Britain’s Tories are taking in the bad news at a brisk pace. On Friday December 2, they suffered a brutal electoral slap, Labor winning a landslide victory in partial parliamentary elections organized the day before in the constituency of Chester, in the North West of England: 61.2% of the votes cast , against 22.4% for the local Tory candidate. The lowest score of the party in this rather rural and conservative locality since… 1832.
Many were quick to see it as a harbinger of a Labor victory in the next general election, due by the end of 2024. Commenting on the Chester results on BBC Radio 4, guru John Curtice polls in the United Kingdom, noted that it was “of the best performance of Labor [dans une élection partielle ou nationale] since David Cameron crossed the threshold of 10 Downing Street in 2010 (…). the Labor has never been in such a strong position in the twelve years the Conservatives have been in power. »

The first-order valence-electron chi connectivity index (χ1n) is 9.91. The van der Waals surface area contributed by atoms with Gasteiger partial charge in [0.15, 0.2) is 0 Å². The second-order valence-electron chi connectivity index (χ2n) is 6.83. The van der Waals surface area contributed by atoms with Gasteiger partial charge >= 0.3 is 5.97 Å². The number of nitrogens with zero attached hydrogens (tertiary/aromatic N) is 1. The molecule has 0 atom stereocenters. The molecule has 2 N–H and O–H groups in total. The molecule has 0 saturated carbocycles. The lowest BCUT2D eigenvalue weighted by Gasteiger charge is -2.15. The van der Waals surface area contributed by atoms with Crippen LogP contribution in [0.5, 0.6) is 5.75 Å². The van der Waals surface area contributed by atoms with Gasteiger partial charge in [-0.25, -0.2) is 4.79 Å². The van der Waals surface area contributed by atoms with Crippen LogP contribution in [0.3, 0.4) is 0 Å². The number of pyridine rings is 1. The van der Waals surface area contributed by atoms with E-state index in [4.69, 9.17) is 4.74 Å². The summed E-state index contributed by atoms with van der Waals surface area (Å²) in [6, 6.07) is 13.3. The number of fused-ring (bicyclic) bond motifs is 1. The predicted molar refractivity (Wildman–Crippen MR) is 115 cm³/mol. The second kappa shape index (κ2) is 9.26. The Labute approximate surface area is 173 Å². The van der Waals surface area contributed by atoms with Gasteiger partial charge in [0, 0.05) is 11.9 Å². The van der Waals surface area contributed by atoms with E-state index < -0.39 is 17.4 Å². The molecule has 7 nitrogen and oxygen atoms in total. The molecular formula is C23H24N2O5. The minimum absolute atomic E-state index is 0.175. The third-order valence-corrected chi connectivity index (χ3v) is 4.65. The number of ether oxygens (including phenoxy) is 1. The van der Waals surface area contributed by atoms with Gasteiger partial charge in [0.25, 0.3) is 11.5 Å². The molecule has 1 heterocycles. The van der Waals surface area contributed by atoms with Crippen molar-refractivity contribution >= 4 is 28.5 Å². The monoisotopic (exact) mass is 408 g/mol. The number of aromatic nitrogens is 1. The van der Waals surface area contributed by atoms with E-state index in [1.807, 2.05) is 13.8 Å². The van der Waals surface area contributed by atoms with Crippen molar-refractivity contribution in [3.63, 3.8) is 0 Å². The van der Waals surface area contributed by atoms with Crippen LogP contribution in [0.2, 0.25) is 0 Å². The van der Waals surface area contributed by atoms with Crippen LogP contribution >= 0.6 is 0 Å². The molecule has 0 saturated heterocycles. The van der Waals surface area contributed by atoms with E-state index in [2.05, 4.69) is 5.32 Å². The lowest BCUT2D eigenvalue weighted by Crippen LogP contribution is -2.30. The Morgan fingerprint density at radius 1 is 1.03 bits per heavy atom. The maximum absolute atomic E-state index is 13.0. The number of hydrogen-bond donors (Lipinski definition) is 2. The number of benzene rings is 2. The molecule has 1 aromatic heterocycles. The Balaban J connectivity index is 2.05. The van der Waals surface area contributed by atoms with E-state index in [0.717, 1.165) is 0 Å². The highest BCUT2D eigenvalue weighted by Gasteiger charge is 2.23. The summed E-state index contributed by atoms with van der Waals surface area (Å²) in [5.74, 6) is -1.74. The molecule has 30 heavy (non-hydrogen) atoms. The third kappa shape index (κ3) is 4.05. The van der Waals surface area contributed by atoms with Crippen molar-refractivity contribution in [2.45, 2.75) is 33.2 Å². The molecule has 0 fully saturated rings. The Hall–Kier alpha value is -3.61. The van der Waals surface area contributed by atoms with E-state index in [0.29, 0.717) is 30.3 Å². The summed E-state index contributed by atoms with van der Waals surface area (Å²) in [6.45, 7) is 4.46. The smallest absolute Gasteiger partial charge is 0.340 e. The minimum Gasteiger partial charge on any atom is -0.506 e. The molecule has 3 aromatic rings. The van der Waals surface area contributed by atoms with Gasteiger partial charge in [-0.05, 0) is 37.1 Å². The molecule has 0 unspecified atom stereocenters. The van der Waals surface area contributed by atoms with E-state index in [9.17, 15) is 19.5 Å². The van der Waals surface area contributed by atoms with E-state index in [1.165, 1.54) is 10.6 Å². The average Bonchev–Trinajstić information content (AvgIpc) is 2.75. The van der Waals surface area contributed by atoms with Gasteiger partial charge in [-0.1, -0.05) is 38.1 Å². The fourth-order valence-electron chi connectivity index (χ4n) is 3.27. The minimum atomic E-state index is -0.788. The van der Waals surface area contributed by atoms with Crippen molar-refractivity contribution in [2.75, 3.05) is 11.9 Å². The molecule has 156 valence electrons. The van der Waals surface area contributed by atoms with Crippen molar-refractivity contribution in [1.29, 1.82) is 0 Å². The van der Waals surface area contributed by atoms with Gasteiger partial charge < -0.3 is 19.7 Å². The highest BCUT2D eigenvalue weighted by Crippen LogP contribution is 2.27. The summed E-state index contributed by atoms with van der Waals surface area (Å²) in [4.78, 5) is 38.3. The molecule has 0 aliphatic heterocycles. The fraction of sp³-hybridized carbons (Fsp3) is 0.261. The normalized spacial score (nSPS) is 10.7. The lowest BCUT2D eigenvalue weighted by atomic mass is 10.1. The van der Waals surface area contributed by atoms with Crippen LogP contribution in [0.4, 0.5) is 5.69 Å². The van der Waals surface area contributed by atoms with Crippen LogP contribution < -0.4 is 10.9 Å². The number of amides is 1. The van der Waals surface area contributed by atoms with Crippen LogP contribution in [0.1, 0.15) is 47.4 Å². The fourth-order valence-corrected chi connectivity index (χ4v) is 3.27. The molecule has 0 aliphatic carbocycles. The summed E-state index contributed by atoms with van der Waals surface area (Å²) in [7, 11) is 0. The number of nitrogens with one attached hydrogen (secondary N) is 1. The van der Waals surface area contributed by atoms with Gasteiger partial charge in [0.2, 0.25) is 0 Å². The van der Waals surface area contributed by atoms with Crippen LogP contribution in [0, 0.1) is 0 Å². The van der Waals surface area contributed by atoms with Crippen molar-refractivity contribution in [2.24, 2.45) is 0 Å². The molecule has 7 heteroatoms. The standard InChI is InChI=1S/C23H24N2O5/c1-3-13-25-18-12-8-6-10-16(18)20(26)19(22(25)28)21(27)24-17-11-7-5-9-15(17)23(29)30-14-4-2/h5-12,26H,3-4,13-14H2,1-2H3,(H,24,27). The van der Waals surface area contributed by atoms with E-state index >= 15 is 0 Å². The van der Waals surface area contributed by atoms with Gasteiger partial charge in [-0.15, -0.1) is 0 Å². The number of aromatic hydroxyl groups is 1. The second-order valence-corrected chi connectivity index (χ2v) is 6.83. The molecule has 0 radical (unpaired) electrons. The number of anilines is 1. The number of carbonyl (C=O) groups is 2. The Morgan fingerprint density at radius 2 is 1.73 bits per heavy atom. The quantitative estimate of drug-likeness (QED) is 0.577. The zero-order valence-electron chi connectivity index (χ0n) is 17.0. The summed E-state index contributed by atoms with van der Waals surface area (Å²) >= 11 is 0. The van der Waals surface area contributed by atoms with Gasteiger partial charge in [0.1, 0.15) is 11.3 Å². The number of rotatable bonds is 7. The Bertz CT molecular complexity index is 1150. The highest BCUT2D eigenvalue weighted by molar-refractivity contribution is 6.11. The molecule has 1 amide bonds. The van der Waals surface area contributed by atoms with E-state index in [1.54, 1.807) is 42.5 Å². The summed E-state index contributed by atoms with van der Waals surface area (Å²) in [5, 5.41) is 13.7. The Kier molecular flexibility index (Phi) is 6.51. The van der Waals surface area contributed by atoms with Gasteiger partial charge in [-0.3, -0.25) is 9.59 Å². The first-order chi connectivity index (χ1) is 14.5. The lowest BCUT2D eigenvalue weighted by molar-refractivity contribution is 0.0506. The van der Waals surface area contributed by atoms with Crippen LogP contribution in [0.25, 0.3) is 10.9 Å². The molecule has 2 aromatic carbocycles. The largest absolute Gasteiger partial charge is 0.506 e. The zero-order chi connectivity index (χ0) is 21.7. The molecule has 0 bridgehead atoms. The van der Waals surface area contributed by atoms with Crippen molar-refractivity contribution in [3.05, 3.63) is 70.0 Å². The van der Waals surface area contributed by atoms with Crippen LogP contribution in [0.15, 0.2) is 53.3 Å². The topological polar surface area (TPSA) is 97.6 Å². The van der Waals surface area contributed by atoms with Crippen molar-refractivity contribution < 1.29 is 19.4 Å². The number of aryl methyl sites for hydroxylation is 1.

The tide seems to have turned resolutely in favor of the left and the Prime Minister, Rishi Sunak, despite his seriousness and his pragmatism, is struggling to maintain hope in the Tory ranks. The latter are confused by months of chaos, with the resignation of former Prime Minister Boris Johnson this summer, pushed out by scandals, then in the fall, by the catastrophic mandate of Liz Truss, whose Radical ultraliberalism caused a financial storm and destroyed the party’s reputation for competence.
One after the other, elected officials, on whom the right relied to renew itself, announce that they will not stand for re-election. Friday was the turn of Sajid Javid, a close friend of Mr. Sunak, former Chancellor of the Exchequer, then Minister of Health for Boris Johnson. “This government has come to the end of its road, it has no more ideas, it has no mandate, it’s time to change”, claimed Keir Starmer, the leader of Labour, renewing his call for an early general election.
Only Rishi Sunak can submit to King Charles III a dissolution of Parliament and trigger an early ballot. In view of the polls, which give the Tories an average of 20 points behind Labor at the national level, he has no interest in rushing. The immediate danger for Mr. Sunak comes mainly from his own ranks: in office for barely more than a month, he is already suffering rebellion after rebellion.
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